The Gigabit Wars entered a new phase this week, with word that Cox Communications is now also planning to bring gigabit-speed Net connections to its consumer customers by the end of this year. The move challenges similar plans by Google and AT&T.
Pat Esser, president and chief executive officer of Cox, told Bloomberg News on Wednesday about his company's plans. He pointed out that Cox has delivered gigabit broadband to commercial customers "for years." Cox is the third-largest cable company in the U.S., with about 6 million residential and business customers in the U.S.
He added that the company is "working out our road map now for the residential side of the business, to bring gigabit speeds to our customers, this year." Esser said that this has "always been part of our road map," and that, since other companies were "making a lot of noise," it was time for him to start speaking out about Cox's plans. It's not yet clear, however, how Cox intends to actually deploy the capacity -- whether through fiber to the curb or to the home, for instance.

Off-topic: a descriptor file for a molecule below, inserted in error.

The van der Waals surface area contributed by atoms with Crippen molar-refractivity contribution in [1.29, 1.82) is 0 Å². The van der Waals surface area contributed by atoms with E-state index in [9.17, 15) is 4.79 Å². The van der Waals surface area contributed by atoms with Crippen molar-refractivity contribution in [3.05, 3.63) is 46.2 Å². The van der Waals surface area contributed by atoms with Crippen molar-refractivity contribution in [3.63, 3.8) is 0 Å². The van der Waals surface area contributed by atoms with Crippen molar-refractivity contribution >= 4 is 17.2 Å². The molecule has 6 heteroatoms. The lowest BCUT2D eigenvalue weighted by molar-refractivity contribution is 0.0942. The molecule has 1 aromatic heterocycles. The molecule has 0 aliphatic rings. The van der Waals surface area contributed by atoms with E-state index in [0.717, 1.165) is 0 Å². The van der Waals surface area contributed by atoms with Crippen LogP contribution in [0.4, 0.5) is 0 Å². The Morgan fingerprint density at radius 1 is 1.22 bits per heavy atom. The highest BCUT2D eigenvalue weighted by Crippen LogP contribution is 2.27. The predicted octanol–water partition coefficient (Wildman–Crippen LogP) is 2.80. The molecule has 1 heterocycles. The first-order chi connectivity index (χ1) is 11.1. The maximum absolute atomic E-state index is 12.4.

Those other companies to which he is referring are Google and AT&T. Last week, AT&T announced an expanded rollout for its service, with speeds up to 1 gigabit a second. Their new schedule includes as many as 100 cities and towns, including Chicago, Los Angeles and San Francisco.
AT&T intends to start deployment of the high-speed service to at least some of the new rollout areas by the end of this year. Many of those markets already have fiber to the curb, with copper cable for the final leg to the home or business, through the company's AT&T U-verse service for Net and television. The company said it intends to lay new fiber to the curb, but also to replace the copper, creating all-fiber networks as Google has been doing.
Google has been conducting a smaller rollout of gigabit-speed fiber-based Net service in Austin, Texas, and Kansas City, Kansas, among other locations. Google, which has said it expects to dramatically expand its rollout sometime this year, and AT&T also appear to be going head-to-head in several markets. AT&T, for instance, is now targeting Kansas City, where Google is, and is considering putting fiber in Nashville, which Google is also considering.
More Wi-Fi Hotspots?
Both AT&T and Google have been pushing public Wi-Fi hotspots, an added value for the cities that also increases the respective companies' footprint. No word yet on whether Cox also intends to expand its commitment to high-speed public Wi-Fi.
Many of AT&T's targeted areas are also covered by competitors Comcast and Time Warner Cable. Their $45 billion pending merger is a big incentive for AT&T to get its areas wired, and customers settled, before the new giant fully gears up. AT&T executives have told investors as much.